We hope your commercial snow removal business successfully made it through early February’s winter storm and that you managed to stay warm and dry. If you operate out of Southeast Michigan and saw upwards of 11 inches of snow, we already know you had your work cut out for you.
Have you ever stopped to consider the many aspects of your commercial snowplow insurance? We have you covered—so you can focus on uncovering the parking lots and neighborhoods that count on you!
First, The Basics
Commercial Snow Removal insurance is essential because it can protect both your vehicle and other aspects of your business. This type of insurance usually falls under commercial auto insurance or general liability coverage.
Depending on the scale of your business, your specific insurance needs will vary.
General Liability Insurance
Snow creates a blanket that covers the environment. If your commercial snow removal business is operating in an unfamiliar area, you run the risk of unintentionally damaging a client’s property.
Despite your best efforts, you might not notice the one slippery spot on the sidewalk. Someone might fall and become injured.
General Liability insurance is meant to cover costs for property damage claims against your business, as well as medical expenses if someone is injured after slipping.
Commercial Auto Insurance
Since the snowplow is used in your business, you will need commercial auto insurance. This type of insurance is designed to cover liability and physical damage for your work vehicle and any permanently attached plow equipment.
Personal auto insurance only covers accidents that occur while you are driving your vehicle for personal use, which is why commercial auto insurance is crucial.
As a business, you will likely have many people driving your vehicles. A commercial auto insurance policy can cover multiple drivers when they are operating your company snowplows. Personal auto insurance policies generally only cover one person while driving their own car.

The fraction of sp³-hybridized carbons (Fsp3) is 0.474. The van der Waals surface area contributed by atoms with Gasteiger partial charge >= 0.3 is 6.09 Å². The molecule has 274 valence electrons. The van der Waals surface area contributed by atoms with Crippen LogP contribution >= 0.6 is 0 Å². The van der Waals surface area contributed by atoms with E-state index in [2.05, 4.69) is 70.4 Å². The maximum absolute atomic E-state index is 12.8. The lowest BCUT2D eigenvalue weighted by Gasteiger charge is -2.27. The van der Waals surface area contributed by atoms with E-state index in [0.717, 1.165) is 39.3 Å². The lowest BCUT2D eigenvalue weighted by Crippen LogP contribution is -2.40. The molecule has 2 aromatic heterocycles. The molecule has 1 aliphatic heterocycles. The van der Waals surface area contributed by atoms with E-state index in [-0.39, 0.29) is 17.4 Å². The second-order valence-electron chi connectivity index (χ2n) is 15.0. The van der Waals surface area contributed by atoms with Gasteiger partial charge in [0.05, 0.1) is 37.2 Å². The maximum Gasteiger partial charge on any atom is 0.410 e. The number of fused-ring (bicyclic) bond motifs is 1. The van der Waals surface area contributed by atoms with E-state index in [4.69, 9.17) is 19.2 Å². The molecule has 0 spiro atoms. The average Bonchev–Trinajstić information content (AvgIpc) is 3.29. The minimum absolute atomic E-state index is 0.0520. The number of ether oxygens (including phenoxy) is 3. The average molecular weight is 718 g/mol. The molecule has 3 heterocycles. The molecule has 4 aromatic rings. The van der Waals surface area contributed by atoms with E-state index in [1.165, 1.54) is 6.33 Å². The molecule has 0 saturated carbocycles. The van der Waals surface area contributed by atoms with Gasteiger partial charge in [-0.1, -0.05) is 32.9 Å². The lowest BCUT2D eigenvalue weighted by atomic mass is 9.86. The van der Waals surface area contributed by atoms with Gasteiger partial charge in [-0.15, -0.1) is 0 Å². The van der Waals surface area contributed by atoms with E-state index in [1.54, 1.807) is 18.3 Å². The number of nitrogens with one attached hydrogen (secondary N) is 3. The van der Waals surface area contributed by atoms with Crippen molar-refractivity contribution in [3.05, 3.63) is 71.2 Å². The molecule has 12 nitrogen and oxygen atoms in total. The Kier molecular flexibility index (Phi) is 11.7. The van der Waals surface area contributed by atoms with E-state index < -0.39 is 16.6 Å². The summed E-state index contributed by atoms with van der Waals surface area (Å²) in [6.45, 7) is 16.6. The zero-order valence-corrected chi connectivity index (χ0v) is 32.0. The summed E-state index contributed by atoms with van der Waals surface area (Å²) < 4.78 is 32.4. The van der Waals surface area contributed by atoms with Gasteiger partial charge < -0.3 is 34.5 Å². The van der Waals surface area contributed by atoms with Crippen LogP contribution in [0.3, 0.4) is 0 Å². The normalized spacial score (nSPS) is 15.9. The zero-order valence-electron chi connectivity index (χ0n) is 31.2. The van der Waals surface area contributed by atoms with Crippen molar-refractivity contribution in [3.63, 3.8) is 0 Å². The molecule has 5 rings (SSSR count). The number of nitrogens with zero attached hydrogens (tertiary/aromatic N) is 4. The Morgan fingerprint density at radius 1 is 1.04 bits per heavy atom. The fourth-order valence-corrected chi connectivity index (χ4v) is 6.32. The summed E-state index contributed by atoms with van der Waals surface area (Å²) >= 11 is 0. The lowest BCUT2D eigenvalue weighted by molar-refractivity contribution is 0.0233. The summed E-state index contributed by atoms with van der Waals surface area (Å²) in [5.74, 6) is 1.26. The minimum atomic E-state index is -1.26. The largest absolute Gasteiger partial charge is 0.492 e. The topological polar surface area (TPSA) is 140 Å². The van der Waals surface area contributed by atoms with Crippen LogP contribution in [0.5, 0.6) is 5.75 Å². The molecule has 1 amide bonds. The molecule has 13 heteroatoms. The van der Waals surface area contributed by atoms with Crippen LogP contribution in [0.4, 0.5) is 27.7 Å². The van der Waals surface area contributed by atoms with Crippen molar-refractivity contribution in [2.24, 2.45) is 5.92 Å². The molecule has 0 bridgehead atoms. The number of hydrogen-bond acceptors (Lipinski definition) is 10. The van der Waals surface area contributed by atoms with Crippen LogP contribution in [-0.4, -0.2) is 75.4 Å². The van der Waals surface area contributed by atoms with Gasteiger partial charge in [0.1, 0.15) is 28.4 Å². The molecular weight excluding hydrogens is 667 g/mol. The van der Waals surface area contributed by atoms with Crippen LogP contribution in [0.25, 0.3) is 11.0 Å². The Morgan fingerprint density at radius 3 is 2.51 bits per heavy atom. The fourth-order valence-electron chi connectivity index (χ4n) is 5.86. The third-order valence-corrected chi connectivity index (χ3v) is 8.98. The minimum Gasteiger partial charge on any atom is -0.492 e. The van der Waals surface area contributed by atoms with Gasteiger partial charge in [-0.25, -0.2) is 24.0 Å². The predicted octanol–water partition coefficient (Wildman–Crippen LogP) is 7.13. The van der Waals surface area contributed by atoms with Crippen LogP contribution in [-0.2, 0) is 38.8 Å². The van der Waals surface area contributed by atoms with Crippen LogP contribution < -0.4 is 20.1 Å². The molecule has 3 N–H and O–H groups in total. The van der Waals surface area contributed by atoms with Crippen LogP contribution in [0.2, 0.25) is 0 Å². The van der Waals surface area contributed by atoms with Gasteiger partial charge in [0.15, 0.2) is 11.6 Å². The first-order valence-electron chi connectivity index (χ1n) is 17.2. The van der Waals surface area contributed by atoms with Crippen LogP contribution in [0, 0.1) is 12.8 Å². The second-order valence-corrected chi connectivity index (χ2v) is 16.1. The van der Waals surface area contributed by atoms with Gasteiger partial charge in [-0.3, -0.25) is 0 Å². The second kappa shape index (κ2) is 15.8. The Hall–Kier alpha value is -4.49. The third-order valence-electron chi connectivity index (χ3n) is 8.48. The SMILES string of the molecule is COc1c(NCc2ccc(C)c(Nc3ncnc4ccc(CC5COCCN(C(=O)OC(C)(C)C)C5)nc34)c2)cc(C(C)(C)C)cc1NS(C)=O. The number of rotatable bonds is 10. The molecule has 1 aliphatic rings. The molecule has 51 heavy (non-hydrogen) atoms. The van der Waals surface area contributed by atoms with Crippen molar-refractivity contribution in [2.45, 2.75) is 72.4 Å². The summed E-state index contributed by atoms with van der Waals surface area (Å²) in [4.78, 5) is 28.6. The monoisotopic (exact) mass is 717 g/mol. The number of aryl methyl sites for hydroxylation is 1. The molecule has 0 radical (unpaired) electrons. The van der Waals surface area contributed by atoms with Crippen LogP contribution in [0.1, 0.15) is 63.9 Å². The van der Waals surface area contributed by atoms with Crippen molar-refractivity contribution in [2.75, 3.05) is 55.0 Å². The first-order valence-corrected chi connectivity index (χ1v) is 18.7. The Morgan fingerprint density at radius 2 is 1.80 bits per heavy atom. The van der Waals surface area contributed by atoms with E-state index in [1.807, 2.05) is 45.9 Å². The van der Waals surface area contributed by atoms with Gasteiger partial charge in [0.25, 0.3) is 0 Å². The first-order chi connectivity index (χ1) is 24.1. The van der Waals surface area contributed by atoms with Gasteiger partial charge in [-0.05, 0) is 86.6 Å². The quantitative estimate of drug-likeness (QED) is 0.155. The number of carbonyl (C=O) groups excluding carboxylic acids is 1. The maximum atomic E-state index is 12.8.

If your snow removal vehicle is damaged in an accident, commercial auto insurance can help. Unexpected repairs can severely cut into your business.
Hired and Non-Owned Auto Insurance
Do you work with contractors who own their own vehicles? If so, then a hired and non-owned auto insurance policy (HNOA) could be the best fit for you. This type of insurance focuses on small business owners who rent or lease out vehicles or ask employees to use their personal vehicles for business purposes.
In the event of an accident while an employee is using their personal vehicle for your business, HNOA could provide liability coverage. This coverage does not cover damage to the vehicle itself.
This coverage does not cover vehicles that are owned by your business. In this instance, commercial auto insurance most likely will best meet your needs.
We hope this information positively impacts your commercial snow removal business. Are you interested in learning more about our other commercial insurance policies? Be sure to check our page here for more information.